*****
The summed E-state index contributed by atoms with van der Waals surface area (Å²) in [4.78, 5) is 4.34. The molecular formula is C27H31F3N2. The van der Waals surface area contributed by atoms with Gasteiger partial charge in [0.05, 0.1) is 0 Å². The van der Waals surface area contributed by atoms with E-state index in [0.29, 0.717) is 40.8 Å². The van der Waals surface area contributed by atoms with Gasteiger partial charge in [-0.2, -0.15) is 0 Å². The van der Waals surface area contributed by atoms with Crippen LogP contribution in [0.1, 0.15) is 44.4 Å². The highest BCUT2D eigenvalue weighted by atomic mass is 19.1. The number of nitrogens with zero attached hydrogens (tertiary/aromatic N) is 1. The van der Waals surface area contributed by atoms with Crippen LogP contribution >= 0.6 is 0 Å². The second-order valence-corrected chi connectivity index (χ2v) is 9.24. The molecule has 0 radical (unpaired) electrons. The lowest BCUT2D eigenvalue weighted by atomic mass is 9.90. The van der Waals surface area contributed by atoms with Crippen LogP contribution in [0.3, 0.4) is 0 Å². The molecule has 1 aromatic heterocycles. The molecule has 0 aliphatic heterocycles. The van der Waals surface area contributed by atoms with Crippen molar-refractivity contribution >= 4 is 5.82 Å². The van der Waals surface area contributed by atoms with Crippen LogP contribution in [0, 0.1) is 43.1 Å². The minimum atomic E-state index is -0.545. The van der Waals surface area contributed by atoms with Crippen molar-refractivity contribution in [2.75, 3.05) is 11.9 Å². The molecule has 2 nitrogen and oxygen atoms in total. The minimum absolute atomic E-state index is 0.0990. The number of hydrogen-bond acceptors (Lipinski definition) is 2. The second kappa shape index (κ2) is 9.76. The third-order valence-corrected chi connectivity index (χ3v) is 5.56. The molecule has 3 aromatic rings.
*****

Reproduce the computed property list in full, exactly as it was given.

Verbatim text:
The summed E-state index contributed by atoms with van der Waals surface area (Å²) in [4.78, 5) is 4.34. The molecular formula is C27H31F3N2. The van der Waals surface area contributed by atoms with Gasteiger partial charge in [0.05, 0.1) is 0 Å². The van der Waals surface area contributed by atoms with E-state index in [0.29, 0.717) is 40.8 Å². The van der Waals surface area contributed by atoms with Gasteiger partial charge in [-0.2, -0.15) is 0 Å². The van der Waals surface area contributed by atoms with Crippen LogP contribution in [0.1, 0.15) is 44.4 Å². The highest BCUT2D eigenvalue weighted by atomic mass is 19.1. The number of nitrogens with zero attached hydrogens (tertiary/aromatic N) is 1. The van der Waals surface area contributed by atoms with Crippen LogP contribution >= 0.6 is 0 Å². The second-order valence-corrected chi connectivity index (χ2v) is 9.24. The molecule has 0 radical (unpaired) electrons. The lowest BCUT2D eigenvalue weighted by atomic mass is 9.90. The van der Waals surface area contributed by atoms with Crippen LogP contribution in [0.3, 0.4) is 0 Å². The molecule has 1 aromatic heterocycles. The molecule has 0 aliphatic heterocycles. The van der Waals surface area contributed by atoms with Crippen molar-refractivity contribution >= 4 is 5.82 Å². The van der Waals surface area contributed by atoms with Crippen LogP contribution in [0, 0.1) is 43.1 Å². The minimum atomic E-state index is -0.545. The van der Waals surface area contributed by atoms with Crippen molar-refractivity contribution in [2.75, 3.05) is 11.9 Å². The molecule has 2 nitrogen and oxygen atoms in total. The minimum absolute atomic E-state index is 0.0990. The number of hydrogen-bond acceptors (Lipinski definition) is 2. The second kappa shape index (κ2) is 9.76. The third-order valence-corrected chi connectivity index (χ3v) is 5.56. The molecule has 3 aromatic rings.